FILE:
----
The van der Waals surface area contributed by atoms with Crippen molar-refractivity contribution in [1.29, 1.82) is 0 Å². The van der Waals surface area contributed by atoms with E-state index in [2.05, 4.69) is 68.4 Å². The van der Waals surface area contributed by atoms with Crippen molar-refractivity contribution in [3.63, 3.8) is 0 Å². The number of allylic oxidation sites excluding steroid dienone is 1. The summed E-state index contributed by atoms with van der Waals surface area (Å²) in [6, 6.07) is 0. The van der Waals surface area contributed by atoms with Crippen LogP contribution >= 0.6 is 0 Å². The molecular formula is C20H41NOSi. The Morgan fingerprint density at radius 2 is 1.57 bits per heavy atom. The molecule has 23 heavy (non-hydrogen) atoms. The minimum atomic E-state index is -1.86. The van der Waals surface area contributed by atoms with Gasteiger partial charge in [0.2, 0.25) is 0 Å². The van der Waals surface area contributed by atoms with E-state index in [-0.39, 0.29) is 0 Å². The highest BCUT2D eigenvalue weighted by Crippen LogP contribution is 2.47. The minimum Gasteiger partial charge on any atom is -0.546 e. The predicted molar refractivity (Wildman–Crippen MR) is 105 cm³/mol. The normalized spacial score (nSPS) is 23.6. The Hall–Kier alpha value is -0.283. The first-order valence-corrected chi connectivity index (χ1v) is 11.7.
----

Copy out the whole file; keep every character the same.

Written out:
The van der Waals surface area contributed by atoms with Crippen molar-refractivity contribution in [1.29, 1.82) is 0 Å². The van der Waals surface area contributed by atoms with E-state index in [2.05, 4.69) is 68.4 Å². The van der Waals surface area contributed by atoms with Crippen molar-refractivity contribution in [3.63, 3.8) is 0 Å². The number of allylic oxidation sites excluding steroid dienone is 1. The summed E-state index contributed by atoms with van der Waals surface area (Å²) in [6, 6.07) is 0. The van der Waals surface area contributed by atoms with Crippen LogP contribution >= 0.6 is 0 Å². The molecular formula is C20H41NOSi. The Morgan fingerprint density at radius 2 is 1.57 bits per heavy atom. The molecule has 23 heavy (non-hydrogen) atoms. The minimum atomic E-state index is -1.86. The van der Waals surface area contributed by atoms with Gasteiger partial charge in [0.2, 0.25) is 0 Å². The van der Waals surface area contributed by atoms with E-state index in [-0.39, 0.29) is 0 Å². The highest BCUT2D eigenvalue weighted by Crippen LogP contribution is 2.47. The minimum Gasteiger partial charge on any atom is -0.546 e. The predicted molar refractivity (Wildman–Crippen MR) is 105 cm³/mol. The normalized spacial score (nSPS) is 23.6. The Hall–Kier alpha value is -0.283. The first-order valence-corrected chi connectivity index (χ1v) is 11.7.